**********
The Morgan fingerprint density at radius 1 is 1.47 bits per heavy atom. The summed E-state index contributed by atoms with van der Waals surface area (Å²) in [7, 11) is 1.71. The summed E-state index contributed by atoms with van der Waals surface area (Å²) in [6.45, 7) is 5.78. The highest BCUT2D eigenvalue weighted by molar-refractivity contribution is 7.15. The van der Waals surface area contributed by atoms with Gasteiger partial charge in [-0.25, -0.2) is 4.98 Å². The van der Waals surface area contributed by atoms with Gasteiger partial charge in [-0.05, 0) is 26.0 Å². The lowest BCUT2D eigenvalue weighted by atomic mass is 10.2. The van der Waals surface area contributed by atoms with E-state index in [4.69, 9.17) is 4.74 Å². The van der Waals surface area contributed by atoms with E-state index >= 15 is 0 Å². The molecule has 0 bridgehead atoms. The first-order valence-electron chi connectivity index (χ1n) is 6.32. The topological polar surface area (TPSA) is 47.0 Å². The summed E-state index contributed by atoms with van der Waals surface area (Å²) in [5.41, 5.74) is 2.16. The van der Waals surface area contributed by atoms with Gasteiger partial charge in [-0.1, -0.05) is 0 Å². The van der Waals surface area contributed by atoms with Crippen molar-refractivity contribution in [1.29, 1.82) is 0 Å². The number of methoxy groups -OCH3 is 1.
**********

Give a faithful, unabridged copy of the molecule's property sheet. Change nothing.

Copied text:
The Morgan fingerprint density at radius 1 is 1.47 bits per heavy atom. The summed E-state index contributed by atoms with van der Waals surface area (Å²) in [7, 11) is 1.71. The summed E-state index contributed by atoms with van der Waals surface area (Å²) in [6.45, 7) is 5.78. The highest BCUT2D eigenvalue weighted by molar-refractivity contribution is 7.15. The van der Waals surface area contributed by atoms with Gasteiger partial charge in [-0.25, -0.2) is 4.98 Å². The van der Waals surface area contributed by atoms with Gasteiger partial charge in [-0.05, 0) is 26.0 Å². The lowest BCUT2D eigenvalue weighted by atomic mass is 10.2. The van der Waals surface area contributed by atoms with E-state index in [4.69, 9.17) is 4.74 Å². The van der Waals surface area contributed by atoms with E-state index >= 15 is 0 Å². The molecule has 0 bridgehead atoms. The first-order valence-electron chi connectivity index (χ1n) is 6.32. The topological polar surface area (TPSA) is 47.0 Å². The summed E-state index contributed by atoms with van der Waals surface area (Å²) in [5.41, 5.74) is 2.16. The van der Waals surface area contributed by atoms with Gasteiger partial charge in [-0.1, -0.05) is 0 Å². The van der Waals surface area contributed by atoms with Crippen molar-refractivity contribution in [1.29, 1.82) is 0 Å². The number of methoxy groups -OCH3 is 1.